Optical spectroscopy has been considered a promising method for cancer detection for past thirty years because of its
advantages over the conventional diagnostic methods of no tissue removal, minimal invasiveness, rapid diagnoses, less
time consumption and reproducibility since the first use in 1984. It offers a new armamentarium. Human tissue is
mainly composed of extracellular matrix of collagen fiber, proteins, fat, water, and epithelial cells with key molecules in
different structures. Tissues contain a number of key fingerprint native endogenous fluorophore molecules, such as
tryptophan, collagen, elastin, reduced nicotinamide adenine dinucleotide (NADH), flavin adenine dinucleotide (FAD)
and porphyrins. It is well known that abnormalities in metabolic activity precede the onset of a lot of main diseases:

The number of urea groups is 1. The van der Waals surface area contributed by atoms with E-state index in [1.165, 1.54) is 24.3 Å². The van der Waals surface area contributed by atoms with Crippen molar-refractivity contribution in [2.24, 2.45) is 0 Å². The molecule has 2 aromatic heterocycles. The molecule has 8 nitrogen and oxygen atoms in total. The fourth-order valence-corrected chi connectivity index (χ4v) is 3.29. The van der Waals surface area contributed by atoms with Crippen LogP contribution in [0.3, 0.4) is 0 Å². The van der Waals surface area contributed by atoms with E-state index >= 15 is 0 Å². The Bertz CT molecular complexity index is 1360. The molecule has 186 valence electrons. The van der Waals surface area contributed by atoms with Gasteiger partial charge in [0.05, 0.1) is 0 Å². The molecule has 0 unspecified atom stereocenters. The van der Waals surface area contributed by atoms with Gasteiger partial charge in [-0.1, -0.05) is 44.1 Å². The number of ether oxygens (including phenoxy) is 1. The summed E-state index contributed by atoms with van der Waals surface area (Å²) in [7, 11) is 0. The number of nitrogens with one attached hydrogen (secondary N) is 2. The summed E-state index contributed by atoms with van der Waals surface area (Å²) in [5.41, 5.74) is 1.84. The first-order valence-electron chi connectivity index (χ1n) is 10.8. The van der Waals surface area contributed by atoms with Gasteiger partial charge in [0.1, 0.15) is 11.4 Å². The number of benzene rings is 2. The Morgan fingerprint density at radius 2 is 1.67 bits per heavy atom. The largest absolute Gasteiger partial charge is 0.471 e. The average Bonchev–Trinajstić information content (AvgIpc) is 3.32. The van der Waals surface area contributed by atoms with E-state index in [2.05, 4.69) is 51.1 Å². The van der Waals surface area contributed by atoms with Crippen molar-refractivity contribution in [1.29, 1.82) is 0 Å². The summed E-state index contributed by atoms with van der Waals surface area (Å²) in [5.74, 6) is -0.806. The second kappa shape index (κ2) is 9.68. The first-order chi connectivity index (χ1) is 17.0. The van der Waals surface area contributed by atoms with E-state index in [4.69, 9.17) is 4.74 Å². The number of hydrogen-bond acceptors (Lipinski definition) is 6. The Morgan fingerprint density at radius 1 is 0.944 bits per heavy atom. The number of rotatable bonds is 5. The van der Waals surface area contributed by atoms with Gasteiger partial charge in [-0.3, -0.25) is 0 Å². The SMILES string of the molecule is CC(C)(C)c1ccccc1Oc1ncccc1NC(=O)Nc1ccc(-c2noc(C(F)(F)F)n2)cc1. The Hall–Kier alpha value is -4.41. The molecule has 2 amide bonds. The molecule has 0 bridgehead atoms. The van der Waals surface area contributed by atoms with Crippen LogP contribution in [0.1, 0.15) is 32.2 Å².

carcinoma, diabetes mellitus, atherosclerosis, Alzheimer, and Parkinson's disease, etc. Optical spectroscopy may help in
detecting various disorders. Conceivably the biochemical or morphologic changes that cause the spectra variations
would appear earlier than the histological aberration. Therefore, “optical biopsy” holds a great promise as clinical tool
for diagnosing early stage of carcinomas and other deceases by combining with available photonic technology (e.g.
optical fibers, photon detectors, spectrographs spectroscopic ratiometer, fiber-optic endomicroscope and
nasopharyngoscope) for in vivo use. This paper focuses on various methods available to detect spectroscopic changes in
tissues, for example to distinguish cancerous prostate tissues and/or cells from normal prostate tissues and/or cells. The
methods to be described are fluorescence, stokes shift, scattering, Raman, and time-resolved spectroscopy will be
reviewed. The underlying physical and biological basis for these optical approaches will be discussed with examples.
The idea is to present some of the salient works to show the usefulness and methods of Optical Biopsy for cancer
detection and show new directions.